Mina Bissell Experiments that point to a new understanding of cancer
For decades, researcher Mina Bissell pursued a revolutionary idea — that a cancer cell doesn't automatically become a tumor, but rather, depends on surrounding cells (its microenvironment) for cues on how to develop. She shares the two key experiments that proved the prevailing wisdom about cancer growth was wrong.
Jorge Soto The future of early cancer detection?
Along with a crew of technologists and scientists, Jorge Soto is developing a simple, noninvasive, open-source test that looks for early signs of multiple forms of cancer. Onstage at TEDGlobal 2014, he demonstrates a working prototype of the mobile platform for the first time.
Paula Hammond A new superweapon in the fight against cancer
Cancer is a very clever, adaptable disease. To defeat it, says medical researcher and educator Paula Hammond, we need a new and powerful mode of attack. With her colleagues at MIT, Hammond engineered a nanoparticle one-hundredth the size of a human hair that can treat the most aggressive, drug-resistant cancers. Learn more about this molecular superweapon and join Hammond's quest to fight a disease that affects us all.
David Agus A new strategy in the war on cancer
Traditionally, David Agus explains, cancer treatments have had a short-sighted focus on the offending individual cells. He suggests a new, cross-disciplinary approach, using atypical drugs, computer modeling and protein analysis to treat and analyze the whole body.
Eva Vertes Meet the future of cancer research
Eva Vertes — only 19 when she gave this talk — discusses her journey toward studying medicine and her drive to understand the roots of cancer and Alzheimer’s.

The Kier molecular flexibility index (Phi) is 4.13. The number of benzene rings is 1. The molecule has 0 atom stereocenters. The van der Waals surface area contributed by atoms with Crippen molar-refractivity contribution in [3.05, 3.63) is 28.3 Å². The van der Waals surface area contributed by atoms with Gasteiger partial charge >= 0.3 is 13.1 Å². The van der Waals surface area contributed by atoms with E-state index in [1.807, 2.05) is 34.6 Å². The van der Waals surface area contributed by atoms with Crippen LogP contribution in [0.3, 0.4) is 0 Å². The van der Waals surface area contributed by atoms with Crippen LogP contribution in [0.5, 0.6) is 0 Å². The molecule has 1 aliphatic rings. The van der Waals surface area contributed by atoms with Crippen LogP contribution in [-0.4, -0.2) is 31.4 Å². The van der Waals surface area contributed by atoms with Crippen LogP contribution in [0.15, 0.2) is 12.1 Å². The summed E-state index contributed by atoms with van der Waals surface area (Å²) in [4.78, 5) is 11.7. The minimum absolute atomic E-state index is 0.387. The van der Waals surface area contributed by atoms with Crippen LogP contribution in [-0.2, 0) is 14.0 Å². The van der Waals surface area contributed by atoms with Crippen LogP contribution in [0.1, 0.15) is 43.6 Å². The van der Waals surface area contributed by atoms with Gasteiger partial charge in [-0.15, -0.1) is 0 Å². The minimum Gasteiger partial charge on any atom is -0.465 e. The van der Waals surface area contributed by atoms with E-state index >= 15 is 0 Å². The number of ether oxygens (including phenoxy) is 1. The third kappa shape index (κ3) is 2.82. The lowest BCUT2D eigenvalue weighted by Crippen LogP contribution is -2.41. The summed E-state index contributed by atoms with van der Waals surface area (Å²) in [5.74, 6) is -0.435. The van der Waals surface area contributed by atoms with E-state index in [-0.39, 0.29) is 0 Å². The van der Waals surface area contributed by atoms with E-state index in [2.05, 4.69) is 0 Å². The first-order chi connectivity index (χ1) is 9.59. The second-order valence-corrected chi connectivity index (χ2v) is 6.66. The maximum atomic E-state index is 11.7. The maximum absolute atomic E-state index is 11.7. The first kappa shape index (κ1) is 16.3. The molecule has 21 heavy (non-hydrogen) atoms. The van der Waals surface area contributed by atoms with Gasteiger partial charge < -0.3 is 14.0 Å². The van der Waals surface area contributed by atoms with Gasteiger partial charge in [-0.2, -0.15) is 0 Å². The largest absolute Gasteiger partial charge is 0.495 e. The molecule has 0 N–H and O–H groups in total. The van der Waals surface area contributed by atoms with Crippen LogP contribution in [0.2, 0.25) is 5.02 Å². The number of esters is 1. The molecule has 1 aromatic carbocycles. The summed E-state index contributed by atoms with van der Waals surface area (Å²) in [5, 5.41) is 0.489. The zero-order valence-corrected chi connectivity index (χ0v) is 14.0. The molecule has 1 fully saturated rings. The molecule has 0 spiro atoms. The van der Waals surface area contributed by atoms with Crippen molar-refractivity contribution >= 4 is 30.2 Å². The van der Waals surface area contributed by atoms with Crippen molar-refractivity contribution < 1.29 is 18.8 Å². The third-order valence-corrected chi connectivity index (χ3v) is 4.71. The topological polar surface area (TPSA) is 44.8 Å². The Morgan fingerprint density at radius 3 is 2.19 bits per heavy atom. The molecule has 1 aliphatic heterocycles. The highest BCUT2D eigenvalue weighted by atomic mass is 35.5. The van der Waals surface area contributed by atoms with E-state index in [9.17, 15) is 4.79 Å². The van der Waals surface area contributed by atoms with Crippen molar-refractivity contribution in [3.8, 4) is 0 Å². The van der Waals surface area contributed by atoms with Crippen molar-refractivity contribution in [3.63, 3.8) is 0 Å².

William Li Can we eat to starve cancer?
William Li presents a new way to think about cancer treatment: angiogenesis, targeting the blood vessels that feed a tumor. The crucial first (and best) step: Eating cancer-fighting foods that beat cancer at its own game.
Deborah Rhodes A test that finds 3x more breast tumors, and why it's not available to you
Working with a team of physicists, Dr. Deborah Rhodes developed a new tool for tumor detection that's 3 times as effective as traditional mammograms for women with dense breast tissue. The life-saving implications are stunning. So why haven't we heard of it? Rhodes shares the story behind the tool's creation, and the web of politics and economics that keep it from mainstream use.
Jack Andraka A promising test for pancreatic cancer ... from a teenager
Over 85 percent of all pancreatic cancers are diagnosed late, when someone has less than two percent chance of survival. How could this be? Jack Andraka talks about how he developed a promising early detection test for pancreatic cancer that’s super cheap, effective and non-invasive — all before his 16th birthday.